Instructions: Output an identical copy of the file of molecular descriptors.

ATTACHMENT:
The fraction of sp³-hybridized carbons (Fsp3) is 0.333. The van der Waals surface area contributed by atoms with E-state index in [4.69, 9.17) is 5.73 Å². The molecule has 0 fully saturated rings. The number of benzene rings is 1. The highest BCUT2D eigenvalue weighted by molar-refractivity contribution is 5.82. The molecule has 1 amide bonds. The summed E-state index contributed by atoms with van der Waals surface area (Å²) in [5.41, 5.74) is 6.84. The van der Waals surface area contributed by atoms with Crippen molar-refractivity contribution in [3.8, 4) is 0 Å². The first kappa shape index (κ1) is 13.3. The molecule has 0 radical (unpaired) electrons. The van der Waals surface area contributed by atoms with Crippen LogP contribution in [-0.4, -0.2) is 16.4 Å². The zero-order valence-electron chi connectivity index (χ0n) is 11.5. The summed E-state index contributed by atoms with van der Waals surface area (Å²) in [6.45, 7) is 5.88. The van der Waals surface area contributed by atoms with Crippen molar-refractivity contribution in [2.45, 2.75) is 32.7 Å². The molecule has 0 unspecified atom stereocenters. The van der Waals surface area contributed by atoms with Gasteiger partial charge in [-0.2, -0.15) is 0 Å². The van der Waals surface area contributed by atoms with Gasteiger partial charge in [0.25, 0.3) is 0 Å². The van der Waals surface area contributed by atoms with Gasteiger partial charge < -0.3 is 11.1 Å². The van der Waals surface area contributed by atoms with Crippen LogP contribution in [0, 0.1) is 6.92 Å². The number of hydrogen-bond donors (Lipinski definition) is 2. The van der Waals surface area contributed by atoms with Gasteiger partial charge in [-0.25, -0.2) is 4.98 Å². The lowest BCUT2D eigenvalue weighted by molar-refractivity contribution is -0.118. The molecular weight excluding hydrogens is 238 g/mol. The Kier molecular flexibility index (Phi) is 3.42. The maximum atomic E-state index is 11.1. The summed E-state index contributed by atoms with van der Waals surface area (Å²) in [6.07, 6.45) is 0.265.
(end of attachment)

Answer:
The fraction of sp³-hybridized carbons (Fsp3) is 0.333. The van der Waals surface area contributed by atoms with E-state index in [4.69, 9.17) is 5.73 Å². The molecule has 0 fully saturated rings. The number of benzene rings is 1. The highest BCUT2D eigenvalue weighted by molar-refractivity contribution is 5.82. The molecule has 1 amide bonds. The summed E-state index contributed by atoms with van der Waals surface area (Å²) in [5.41, 5.74) is 6.84. The van der Waals surface area contributed by atoms with Crippen molar-refractivity contribution in [3.8, 4) is 0 Å². The first kappa shape index (κ1) is 13.3. The molecule has 0 radical (unpaired) electrons. The van der Waals surface area contributed by atoms with Crippen LogP contribution in [-0.4, -0.2) is 16.4 Å². The zero-order valence-electron chi connectivity index (χ0n) is 11.5. The summed E-state index contributed by atoms with van der Waals surface area (Å²) in [6.45, 7) is 5.88. The van der Waals surface area contributed by atoms with Crippen molar-refractivity contribution in [2.45, 2.75) is 32.7 Å². The molecule has 0 unspecified atom stereocenters. The van der Waals surface area contributed by atoms with Gasteiger partial charge in [-0.2, -0.15) is 0 Å². The van der Waals surface area contributed by atoms with Gasteiger partial charge in [0.25, 0.3) is 0 Å². The van der Waals surface area contributed by atoms with Gasteiger partial charge < -0.3 is 11.1 Å². The van der Waals surface area contributed by atoms with Crippen LogP contribution in [0, 0.1) is 6.92 Å². The number of hydrogen-bond donors (Lipinski definition) is 2. The van der Waals surface area contributed by atoms with Gasteiger partial charge in [-0.25, -0.2) is 4.98 Å². The lowest BCUT2D eigenvalue weighted by molar-refractivity contribution is -0.118. The molecular weight excluding hydrogens is 238 g/mol. The Kier molecular flexibility index (Phi) is 3.42. The maximum atomic E-state index is 11.1. The summed E-state index contributed by atoms with van der Waals surface area (Å²) in [6.07, 6.45) is 0.265.